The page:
Nearly 1,000 cases of a new Omicron COVID-19 subvariant dubbed BA.2.20 have been detected in Ontario since mid-February, and it may have a small growth advantage over the currently dominant lineage in the province.

Public Health Ontario says the new subvariant “had increased circulation, particularly in Ontario and in some American states,” according to a report quietly released Monday.

A second major iteration of the Omicron variant, known as BA.2, is now dominating the province as the sixth wave of the pandemic subsides.

This new Ontario-specific subvariant has two mutations that distinguish it from BA.2, but the exact effects of the mutations are not yet known.

“Currently, the impact of these mutations on transmission, risk of serious disease, reinfection and breakthrough infection are unknown,” Public Health Ontario scientists wrote in their report released earlier this week.

So far, 996 cases of the subvariant have been found in the province.

An analysis of the BA.2.20 cases found so far suggested that the new subvariant could be associated with a growth advantage of up to 24 percent over the dominant BA.2 strain, but they assessed this finding with a low level of confidence.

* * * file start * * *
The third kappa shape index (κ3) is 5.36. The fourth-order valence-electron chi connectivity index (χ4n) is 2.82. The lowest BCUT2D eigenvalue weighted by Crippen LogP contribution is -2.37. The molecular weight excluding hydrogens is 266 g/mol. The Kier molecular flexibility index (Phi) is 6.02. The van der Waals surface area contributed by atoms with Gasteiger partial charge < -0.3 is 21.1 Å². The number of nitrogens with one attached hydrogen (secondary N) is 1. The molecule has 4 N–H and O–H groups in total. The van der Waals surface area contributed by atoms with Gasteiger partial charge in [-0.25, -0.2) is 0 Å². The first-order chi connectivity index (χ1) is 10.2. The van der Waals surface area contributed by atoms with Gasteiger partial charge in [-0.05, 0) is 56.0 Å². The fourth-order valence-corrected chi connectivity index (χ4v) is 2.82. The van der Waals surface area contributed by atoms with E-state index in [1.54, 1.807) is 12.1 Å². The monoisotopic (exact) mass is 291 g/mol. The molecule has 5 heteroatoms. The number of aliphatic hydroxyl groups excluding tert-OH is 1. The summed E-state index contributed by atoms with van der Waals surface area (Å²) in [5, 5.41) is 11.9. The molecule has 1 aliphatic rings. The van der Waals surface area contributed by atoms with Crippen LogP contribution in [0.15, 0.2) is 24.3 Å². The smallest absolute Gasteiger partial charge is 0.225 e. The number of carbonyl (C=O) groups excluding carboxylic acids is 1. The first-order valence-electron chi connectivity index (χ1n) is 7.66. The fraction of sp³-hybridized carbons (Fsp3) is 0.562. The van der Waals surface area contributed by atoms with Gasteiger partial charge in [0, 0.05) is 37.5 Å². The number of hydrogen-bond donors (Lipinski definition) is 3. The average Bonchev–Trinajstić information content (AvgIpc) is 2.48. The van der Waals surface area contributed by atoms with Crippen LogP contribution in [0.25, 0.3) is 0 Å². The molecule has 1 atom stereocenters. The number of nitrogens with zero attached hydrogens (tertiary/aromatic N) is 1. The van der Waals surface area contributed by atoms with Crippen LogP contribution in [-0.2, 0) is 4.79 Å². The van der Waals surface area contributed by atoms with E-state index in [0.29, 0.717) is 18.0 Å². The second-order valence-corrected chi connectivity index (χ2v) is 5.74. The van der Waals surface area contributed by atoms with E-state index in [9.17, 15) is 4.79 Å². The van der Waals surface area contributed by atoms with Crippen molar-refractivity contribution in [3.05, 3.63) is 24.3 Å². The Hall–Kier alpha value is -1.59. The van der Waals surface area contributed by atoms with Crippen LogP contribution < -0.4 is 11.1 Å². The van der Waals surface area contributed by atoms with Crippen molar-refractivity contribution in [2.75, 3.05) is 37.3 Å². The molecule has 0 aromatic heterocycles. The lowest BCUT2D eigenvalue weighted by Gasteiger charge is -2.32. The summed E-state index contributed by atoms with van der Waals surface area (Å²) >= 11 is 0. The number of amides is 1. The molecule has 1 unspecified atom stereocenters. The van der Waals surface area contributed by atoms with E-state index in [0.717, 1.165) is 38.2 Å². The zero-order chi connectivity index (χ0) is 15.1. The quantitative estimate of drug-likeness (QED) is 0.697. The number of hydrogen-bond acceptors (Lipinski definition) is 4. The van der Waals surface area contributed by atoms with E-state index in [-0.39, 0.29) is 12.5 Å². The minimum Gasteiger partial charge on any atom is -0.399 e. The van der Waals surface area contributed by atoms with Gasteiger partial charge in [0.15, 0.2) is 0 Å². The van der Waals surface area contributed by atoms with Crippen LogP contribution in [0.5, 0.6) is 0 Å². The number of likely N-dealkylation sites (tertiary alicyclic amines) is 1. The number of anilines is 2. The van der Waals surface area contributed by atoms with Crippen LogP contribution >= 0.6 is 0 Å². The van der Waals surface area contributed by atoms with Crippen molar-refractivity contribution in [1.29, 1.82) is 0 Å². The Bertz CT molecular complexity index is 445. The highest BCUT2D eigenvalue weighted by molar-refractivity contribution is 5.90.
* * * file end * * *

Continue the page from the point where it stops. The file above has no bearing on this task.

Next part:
Epidemiologists say the first case of this new Ontario subvariant was discovered in London, Ontario. on February 14, 2022.

She received a formal Pango line designation back in April, confirming her as unique.

Its world’s earliest known specimen was also found somewhere in Canada in January.

The proportion of BA.2.20 cases has increased in Ontario from less than one percent in early March to six to seven percent in mid-to-late April.

It was most commonly found in Toronto, the broader GTHA and London, mainly in young adults aged 20 to 39.

85 percent of the known cases were in people who had received two or three doses of the COVID-19 vaccine.

Only 19 of the 996 examples known to Public Health Ontario to date were discovered through border testing of incoming air and land travelers.

Three percent (30) of the cases identified to date required hospitalization, which is approximately in line with Omicron’s observed hospitalization rates since March.

As of April 20, no deaths due to infection with BA.2.20 have been observed.

Since April, 10 percent of all COVID-19 cases confirmed in Ontario have been referred for full genome sequencing, up from 50 percent of all cases detected in March.

New subvariants of COVID-19 strains are regularly emerging around the world, but this is the first time such a subvariant has appeared so concentrated in Ontario.

Public health officials use a lengthy laboratory-based process known as full genome sequencing to map the unique characteristics of the coronavirus as it evolves to identify the level of risk posed by the changes.

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